Banshee’s Final Season Begins in a Dark, (mostly) Quiet Place

Banshee’s Final Season Begins in a Dark, (mostly) Quiet Place

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While the mantra “nobody’s bleeding yet” certainly holds true throughout (most) of Banshee‘s fourth season premiere, there’s certainly a deep undercurrent of pain flowing through each and every quiet, reflective moment of “Something Out of the Bible”. The unexpected somberness comes from a number of places, but it’s most sharply defined by the show’s portrayal of the passage of time; Banshee‘s final season begins 24 months after the events of “We All Pay Eventually”, which makes the familiar shadows hanging over its characters even longer and darker than expected. As always, the players of Banshee can’t escape their pasts, stories both familiar and fresh to the audience – and as expected, Banshee turns this into compelling drama, even without the normal dose of fists and blood splatters.

Instead, what “Something Out of the Bible” offers is a little more ambitious and out of character for Banshee; sure, there are a few scenes where Carrie beats the crap out of some dudes vigilante-style, and Calvin crushing a guy’s head to maintain a deal with Proctor. However, it’s ambitions are a mixed bag: as much as the time jump and fresh character directions give the show ample storytelling room for its final season, Banshee has fallen victim to the Serial Killer Fetish, even consuming the life of a main character – poor, poor Rebecca – in order to establish it as a centerpiece for the final season. I certainly can appreciate the noir aspects of “Something Out of the Bible”, bringing back the ghost of Hood when Rebecca’s gruesome murder pushes the players of Banshee, PA back to the center of the table. Everything around this story is so interesting: but when you consider how it fridges one of its best (and only remaining) female characters for the sake of an unnecessary plot, there’s a certain nagging feeling about Rebecca’s death “Something” can’t completely escape, even considering how awesome everything around it is.

The most engaging material of the hour is what surrounds the reveal of Rebecca’s death, led by Brock finding a completely broken, desolate Hood living in a cabin in the Foothills, on property owned by Proctor. Devastated by his failure to find Job two years ago (along with whatever else happened with him and Carrie along the way), Hood’s departure marks a massive change for Banshee, which has gotten larger and more affluent since Proctor took over as mayor. That alone is juicy enough to fuel the proceedings, past and present, of Banshee‘s season premiere: layering in the stories of Carrie, Bunker and his brother Calvin, and brief glimpses of Proctor in (legally-binding) power only elevates the hour further, making sure the Banshee spirit remains alive, in the face of all the time jumps and serial killer stories, which morph Banshee into something unexpected – and frankly, a little disappointing.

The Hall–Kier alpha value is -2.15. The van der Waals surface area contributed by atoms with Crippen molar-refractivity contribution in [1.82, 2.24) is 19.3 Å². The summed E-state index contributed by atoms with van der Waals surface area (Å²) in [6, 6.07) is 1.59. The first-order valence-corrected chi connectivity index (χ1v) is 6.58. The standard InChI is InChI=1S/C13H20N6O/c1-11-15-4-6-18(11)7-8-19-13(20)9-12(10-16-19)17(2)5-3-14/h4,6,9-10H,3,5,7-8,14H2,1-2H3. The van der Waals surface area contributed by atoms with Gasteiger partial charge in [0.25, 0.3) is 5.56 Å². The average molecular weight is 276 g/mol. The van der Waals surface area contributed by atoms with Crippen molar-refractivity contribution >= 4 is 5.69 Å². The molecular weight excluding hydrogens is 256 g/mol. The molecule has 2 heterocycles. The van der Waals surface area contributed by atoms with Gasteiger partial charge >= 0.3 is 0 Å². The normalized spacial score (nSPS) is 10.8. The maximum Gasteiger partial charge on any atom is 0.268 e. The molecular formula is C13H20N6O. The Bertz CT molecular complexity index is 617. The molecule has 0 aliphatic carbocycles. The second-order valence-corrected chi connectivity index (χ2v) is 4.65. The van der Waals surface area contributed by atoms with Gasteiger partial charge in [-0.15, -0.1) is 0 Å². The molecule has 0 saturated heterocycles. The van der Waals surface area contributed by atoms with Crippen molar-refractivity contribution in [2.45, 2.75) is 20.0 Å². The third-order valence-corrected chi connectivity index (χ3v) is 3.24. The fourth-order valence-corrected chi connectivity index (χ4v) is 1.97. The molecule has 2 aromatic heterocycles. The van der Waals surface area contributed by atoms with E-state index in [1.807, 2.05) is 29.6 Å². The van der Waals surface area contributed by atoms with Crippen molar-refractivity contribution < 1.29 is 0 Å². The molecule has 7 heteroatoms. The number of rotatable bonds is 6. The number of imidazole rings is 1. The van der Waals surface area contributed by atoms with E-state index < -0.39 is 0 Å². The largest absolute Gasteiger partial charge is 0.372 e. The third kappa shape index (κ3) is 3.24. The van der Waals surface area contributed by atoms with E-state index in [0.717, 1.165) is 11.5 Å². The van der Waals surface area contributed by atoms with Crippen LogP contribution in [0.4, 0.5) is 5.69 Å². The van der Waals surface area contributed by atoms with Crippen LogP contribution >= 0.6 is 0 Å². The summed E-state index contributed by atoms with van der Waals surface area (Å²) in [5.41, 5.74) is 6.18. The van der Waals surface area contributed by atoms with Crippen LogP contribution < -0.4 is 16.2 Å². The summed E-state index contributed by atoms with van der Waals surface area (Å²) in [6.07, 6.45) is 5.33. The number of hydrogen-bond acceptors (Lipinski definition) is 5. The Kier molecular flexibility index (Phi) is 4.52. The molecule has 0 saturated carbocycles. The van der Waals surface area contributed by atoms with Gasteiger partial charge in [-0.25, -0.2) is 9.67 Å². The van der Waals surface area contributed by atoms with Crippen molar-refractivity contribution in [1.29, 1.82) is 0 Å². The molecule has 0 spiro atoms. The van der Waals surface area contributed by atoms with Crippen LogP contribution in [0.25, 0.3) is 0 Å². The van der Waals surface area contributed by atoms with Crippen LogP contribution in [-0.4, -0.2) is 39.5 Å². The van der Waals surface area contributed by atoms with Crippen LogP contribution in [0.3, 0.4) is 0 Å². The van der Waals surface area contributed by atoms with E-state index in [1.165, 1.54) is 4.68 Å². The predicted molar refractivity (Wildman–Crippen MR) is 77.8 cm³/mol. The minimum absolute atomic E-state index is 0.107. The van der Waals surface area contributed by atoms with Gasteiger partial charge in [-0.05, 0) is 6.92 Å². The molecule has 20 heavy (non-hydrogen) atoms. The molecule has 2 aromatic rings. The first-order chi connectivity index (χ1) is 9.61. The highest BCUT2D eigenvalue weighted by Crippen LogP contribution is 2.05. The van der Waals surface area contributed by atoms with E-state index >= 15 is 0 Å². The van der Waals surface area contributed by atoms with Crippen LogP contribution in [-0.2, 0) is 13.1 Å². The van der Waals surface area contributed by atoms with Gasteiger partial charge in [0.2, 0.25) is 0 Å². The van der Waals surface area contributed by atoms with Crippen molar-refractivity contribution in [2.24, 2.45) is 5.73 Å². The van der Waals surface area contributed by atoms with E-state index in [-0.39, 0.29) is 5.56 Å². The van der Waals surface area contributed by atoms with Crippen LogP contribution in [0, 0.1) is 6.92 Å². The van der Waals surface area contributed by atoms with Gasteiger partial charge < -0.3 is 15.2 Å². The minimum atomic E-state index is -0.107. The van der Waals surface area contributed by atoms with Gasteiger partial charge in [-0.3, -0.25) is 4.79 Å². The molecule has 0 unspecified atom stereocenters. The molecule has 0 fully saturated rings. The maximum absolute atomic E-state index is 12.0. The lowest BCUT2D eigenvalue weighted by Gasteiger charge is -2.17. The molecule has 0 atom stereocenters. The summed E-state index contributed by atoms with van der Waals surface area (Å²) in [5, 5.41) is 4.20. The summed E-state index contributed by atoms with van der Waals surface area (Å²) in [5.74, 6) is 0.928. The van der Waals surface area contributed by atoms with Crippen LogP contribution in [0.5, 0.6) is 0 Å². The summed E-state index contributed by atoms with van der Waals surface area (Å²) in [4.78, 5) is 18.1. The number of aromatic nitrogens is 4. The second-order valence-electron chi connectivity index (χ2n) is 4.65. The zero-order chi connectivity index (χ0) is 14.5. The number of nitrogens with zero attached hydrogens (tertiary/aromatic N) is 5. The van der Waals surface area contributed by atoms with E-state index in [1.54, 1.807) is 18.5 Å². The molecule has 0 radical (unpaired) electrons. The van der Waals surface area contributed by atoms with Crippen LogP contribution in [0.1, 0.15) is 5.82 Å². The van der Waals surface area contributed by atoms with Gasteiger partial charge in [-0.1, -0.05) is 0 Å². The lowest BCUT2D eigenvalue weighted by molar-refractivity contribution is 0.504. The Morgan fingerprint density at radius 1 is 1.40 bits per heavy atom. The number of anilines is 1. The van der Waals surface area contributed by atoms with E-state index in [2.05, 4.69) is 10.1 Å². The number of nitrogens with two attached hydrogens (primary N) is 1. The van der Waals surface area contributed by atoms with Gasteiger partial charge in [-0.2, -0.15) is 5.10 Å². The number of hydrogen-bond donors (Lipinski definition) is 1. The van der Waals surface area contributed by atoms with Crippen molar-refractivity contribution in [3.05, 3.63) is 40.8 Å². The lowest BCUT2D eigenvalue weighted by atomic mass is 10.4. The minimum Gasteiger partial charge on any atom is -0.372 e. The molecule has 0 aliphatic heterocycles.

That’s not to say Hood’s presence in this episode itself is disappointing: seeing his character regress into bearded, heartless stone gives great emotional depth to this hour, which otherwise is nothing but new developments (Proctor is mayor/Brock is sheriff! Carrie’s crying while she rebuilds her house!) and narrative track-laying. His sad, stoic scenes are the backbone of the entire hour-long affair – which of course, is most effective when its spent reflecting on the fallout of the heist team after Job disappears (and Hood murders Dalton, killing what I thought would be a major season four story line) and Hood disappears into the woods without a trace. Hood’s pain in this hour is so effectively portrayed by Antony Starr, the entire hour feels like its being pulled in the gravitation of his own deep, resigned depression: he may not be able to kill himself, but he’s put himself out in the woods to die for his failures, a weight that is felt in every scene with and without him through the hour.

Honestly, even Rebecca’s death may not turn out to be disappointing: following in the footsteps of Siobhan’s brutal death last season, however, it feels a little like Banshee building its empathy for its male characters by killing another primary female character. Siobhan’s death mattered, though, and if Banshee can continue to build out Rebecca’s story between the past and present, effectively keeping her alive as a character and avenue for reflection for Proctor and Hood outside of the context of this silly serial killer stuff, it could turn out to be the most important development of Banshee‘s final season.

Tasking itself with such an ambitious structure for its shortened final season provides Banshee with a number of intriguing directions to take; only time will tell whether the investigation into Rebecca’s murder will cloud these important developments, or offer a powerful framing device for the brutish double punch of emotional resonance and violent pulp action Banshee has made its forte over three seasons. Regardless of how it turns out, “Something Out of the Bible” establishes that the final season of Banshee will be quite different than its first three, a brave, exciting declaration for a show with such a dedicated fan base and established stylistic sensibility.

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